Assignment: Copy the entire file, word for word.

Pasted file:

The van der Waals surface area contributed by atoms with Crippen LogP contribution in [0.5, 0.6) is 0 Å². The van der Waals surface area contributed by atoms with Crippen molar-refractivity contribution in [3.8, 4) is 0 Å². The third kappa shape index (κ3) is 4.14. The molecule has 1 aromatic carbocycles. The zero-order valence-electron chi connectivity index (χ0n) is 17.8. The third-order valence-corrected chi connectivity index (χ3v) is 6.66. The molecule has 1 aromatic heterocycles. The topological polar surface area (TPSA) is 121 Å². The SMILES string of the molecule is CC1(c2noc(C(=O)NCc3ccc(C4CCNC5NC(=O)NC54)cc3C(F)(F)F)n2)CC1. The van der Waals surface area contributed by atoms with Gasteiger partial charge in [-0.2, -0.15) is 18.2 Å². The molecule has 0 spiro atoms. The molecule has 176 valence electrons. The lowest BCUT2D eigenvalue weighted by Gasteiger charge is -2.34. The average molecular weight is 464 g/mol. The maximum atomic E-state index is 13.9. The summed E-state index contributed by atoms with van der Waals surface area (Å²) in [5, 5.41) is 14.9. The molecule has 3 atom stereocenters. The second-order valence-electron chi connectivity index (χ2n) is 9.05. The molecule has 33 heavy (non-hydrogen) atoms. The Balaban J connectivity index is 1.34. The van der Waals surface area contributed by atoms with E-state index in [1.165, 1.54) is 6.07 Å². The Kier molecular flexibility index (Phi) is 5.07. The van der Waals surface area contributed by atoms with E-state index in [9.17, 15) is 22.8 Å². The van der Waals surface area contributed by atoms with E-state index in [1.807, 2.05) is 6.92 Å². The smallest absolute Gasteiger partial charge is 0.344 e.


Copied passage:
The van der Waals surface area contributed by atoms with Crippen LogP contribution in [0.5, 0.6) is 0 Å². The van der Waals surface area contributed by atoms with Crippen molar-refractivity contribution in [3.8, 4) is 0 Å². The third kappa shape index (κ3) is 4.14. The molecule has 1 aromatic carbocycles. The zero-order valence-electron chi connectivity index (χ0n) is 17.8. The third-order valence-corrected chi connectivity index (χ3v) is 6.66. The molecule has 1 aromatic heterocycles. The topological polar surface area (TPSA) is 121 Å². The SMILES string of the molecule is CC1(c2noc(C(=O)NCc3ccc(C4CCNC5NC(=O)NC54)cc3C(F)(F)F)n2)CC1. The van der Waals surface area contributed by atoms with Gasteiger partial charge in [-0.2, -0.15) is 18.2 Å². The molecule has 0 spiro atoms. The molecule has 176 valence electrons. The lowest BCUT2D eigenvalue weighted by Gasteiger charge is -2.34. The average molecular weight is 464 g/mol. The maximum atomic E-state index is 13.9. The summed E-state index contributed by atoms with van der Waals surface area (Å²) in [5, 5.41) is 14.9. The molecule has 3 atom stereocenters. The second-order valence-electron chi connectivity index (χ2n) is 9.05. The molecule has 33 heavy (non-hydrogen) atoms. The Balaban J connectivity index is 1.34. The van der Waals surface area contributed by atoms with E-state index in [1.165, 1.54) is 6.07 Å². The Kier molecular flexibility index (Phi) is 5.07. The van der Waals surface area contributed by atoms with E-state index in [9.17, 15) is 22.8 Å². The van der Waals surface area contributed by atoms with E-state index in [1.807, 2.05) is 6.92 Å². The smallest absolute Gasteiger partial charge is 0.344 e.